Gaia is the word for "unity-of-life-processes". The experiment here is to unify the various threads of voice and sense of self together into an undivided unity. Spirituality, economics, politics, science and ordinary life interleaved.

Monday, November 01, 2004

2. How to write a first draft novel in two thirds less time, and with pleasure. The Premise.

Okay the bizarre idea I have here is that writing a novel should actually be FUN. If you have attempted a novel before most the time advice will sound just wrongheaded. I know I have floundered in novels many many times.

But I wish to emphasise that the fun does not originate from the novel and never really does. In fact the circumstance are just the key to unlock the door to satisfaction and pleasure, and the real trigger of joy lies in the person himself. The fun of writing arises, in other words, from clearing away mental junk that stops you from appreciating the exciting, inspiring and invigorating essence of an idea.

That is what we are to do now, and the end result is called a premise.

Many writing books talk about a premise as a kind of machine for storymaking. For instance, "love leads to regret which engenders satisfaction" or "pride goes before the fall" are not particularly useful generators of inspiration to me. But what makes them particularly repugnant to me is the denial of the subjective sense that there is an actual drama being generated by the premise. So all the suggestions I make about creating a smashing premise shoud be prefaced by one simple rule:

If it doesn't excite you, then it's not the premise.

Now unless you are chronically depressed (in which case, my apologies), you as a human being have an inborn "storydar", a radar for narrative. Our minds come readymade to recognise the pattern of information we call stories. But we are not, alas, born able to write novels.

So what a premise involves is writing a sentence which has an explosive intuition of "it's a story", but also adheres to the following strict structural principles of novel writing:

1. Shorter is better. Try for fewer than 15 words.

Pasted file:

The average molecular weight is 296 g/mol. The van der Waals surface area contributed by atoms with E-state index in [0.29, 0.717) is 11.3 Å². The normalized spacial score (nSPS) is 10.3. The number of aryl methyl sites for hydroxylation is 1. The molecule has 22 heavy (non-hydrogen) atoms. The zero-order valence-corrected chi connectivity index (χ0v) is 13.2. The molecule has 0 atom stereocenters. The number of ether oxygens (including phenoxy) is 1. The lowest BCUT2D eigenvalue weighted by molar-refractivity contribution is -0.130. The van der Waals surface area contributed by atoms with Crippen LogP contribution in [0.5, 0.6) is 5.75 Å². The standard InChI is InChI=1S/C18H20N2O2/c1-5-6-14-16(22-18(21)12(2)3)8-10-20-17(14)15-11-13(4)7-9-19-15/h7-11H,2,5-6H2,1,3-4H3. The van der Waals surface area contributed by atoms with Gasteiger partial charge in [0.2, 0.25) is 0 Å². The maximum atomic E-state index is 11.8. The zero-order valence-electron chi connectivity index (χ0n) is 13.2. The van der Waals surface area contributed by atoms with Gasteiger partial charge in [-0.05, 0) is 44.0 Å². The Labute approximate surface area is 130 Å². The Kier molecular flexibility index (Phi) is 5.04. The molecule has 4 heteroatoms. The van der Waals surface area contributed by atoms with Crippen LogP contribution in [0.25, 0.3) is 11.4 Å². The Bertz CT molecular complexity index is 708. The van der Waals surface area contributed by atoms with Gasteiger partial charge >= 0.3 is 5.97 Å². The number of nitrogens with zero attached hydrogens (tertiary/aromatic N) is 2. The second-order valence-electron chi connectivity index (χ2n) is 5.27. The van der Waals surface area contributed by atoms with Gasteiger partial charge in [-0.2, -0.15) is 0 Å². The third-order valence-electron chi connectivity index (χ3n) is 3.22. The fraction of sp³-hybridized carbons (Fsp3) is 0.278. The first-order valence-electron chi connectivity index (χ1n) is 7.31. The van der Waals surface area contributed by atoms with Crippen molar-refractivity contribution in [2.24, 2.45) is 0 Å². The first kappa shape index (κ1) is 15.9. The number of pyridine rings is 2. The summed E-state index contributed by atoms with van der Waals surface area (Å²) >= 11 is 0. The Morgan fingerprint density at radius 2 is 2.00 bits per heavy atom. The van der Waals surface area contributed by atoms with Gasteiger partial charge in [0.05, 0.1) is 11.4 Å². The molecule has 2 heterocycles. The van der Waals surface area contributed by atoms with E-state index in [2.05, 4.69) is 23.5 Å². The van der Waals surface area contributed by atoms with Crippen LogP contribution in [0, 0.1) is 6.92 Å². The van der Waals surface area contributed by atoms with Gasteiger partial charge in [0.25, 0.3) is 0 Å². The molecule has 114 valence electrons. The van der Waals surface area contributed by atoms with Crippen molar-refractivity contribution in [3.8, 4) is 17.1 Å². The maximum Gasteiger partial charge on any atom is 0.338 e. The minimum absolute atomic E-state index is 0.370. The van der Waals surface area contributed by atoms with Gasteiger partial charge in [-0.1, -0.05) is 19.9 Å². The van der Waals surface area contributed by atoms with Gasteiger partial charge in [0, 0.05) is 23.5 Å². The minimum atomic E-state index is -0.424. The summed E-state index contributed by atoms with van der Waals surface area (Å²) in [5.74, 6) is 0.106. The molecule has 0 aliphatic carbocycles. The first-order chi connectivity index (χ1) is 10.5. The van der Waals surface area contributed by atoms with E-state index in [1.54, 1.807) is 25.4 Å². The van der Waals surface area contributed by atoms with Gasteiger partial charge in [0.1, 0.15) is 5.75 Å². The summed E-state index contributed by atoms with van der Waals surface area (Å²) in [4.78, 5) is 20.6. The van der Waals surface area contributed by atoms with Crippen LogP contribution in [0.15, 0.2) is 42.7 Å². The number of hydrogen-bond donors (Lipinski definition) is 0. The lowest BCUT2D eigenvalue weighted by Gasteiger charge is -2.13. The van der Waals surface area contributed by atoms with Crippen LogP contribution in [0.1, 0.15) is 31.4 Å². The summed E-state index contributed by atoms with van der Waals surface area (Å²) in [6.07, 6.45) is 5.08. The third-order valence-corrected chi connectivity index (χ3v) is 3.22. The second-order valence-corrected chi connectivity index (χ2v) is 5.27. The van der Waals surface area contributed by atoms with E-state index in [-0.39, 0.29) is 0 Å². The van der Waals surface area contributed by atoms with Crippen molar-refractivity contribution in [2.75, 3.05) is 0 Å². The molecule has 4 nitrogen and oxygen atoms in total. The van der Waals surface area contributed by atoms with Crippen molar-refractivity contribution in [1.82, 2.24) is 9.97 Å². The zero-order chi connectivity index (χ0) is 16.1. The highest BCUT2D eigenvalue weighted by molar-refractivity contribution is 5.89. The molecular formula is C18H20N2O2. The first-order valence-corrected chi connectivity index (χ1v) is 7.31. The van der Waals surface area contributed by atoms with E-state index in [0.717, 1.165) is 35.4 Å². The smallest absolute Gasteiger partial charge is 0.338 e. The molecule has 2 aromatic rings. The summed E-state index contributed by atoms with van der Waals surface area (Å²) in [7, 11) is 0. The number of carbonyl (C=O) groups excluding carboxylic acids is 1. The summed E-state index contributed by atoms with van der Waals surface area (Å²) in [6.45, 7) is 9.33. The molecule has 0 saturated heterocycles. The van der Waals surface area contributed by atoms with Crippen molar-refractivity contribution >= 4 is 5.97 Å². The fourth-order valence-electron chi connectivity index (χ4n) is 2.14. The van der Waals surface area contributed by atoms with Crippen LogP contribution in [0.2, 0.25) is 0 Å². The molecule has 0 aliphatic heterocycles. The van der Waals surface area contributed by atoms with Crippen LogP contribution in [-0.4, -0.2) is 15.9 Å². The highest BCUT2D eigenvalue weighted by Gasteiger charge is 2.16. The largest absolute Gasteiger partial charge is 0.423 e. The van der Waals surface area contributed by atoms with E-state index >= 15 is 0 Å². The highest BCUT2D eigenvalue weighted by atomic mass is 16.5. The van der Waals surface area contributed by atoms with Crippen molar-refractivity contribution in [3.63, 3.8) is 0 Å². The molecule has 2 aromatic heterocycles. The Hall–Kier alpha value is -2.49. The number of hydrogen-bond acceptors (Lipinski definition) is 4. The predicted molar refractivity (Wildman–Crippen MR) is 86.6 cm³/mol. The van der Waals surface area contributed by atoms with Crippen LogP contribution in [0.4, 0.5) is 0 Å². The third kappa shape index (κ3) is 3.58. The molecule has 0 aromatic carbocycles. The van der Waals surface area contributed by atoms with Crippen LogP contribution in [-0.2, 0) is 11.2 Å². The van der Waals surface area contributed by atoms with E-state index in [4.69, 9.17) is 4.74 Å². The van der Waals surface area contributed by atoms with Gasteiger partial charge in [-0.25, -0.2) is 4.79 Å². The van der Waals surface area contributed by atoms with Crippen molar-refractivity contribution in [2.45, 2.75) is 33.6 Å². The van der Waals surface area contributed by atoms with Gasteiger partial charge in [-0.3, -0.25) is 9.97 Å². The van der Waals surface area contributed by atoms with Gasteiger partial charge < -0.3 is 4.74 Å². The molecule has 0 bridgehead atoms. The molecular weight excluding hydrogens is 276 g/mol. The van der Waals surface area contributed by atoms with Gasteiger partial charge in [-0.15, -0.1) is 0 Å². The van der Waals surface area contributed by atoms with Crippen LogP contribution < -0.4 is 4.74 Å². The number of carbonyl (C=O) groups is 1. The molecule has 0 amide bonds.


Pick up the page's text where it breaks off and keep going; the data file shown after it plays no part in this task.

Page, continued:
2. Don't use character names. Say “a handicapped trapeze artist” than “Jane Doe”.
3. Write it around the character who suffers the most.
4. Write it around the theme or idea which you feel is to be the absolute essence of the story.
5. The premise is the idea-behind-the-ideas. Take out all details that are not absolutely germinal. The premise is the seed of drama, no more. Take our any thing else.
6. Fianally, and most importantly, once you have a robust sentence, pick up the phone, ring a writer friend, and say something like:

"Hi, I've got this idea for a novel and I want to share it with you to see if you find it interesting:"

Then tell them the idea. You only have to do this once, but the essential act of ringing up another and telling them the idea to guage interest levels is the fundamental orthopraxis of writing. Remember: orthopraxis means that you reflect with action in mind, then act. Reflection (writing the premise) is NOT sufficient.

My suggestion is that you must act somehow in order to your reflection to be valid orthopraxis. Do this one thing and you have the power. Fail to do it and the more exciting orthopraxes in preceding steps will seem unaccountably difficult. Practice orthopraxis when it is easy, and it becomes possible when it is hard.

If you have no desire to share your premise, it is also possible that your premise is a dog, or that it needs space to morph into something more exciting. In that case, move on to something more exciting.

Here is my premise for Return to Gaia:

A rogue scientist creates a non-sentient learning computer to manage earth instead of humans.



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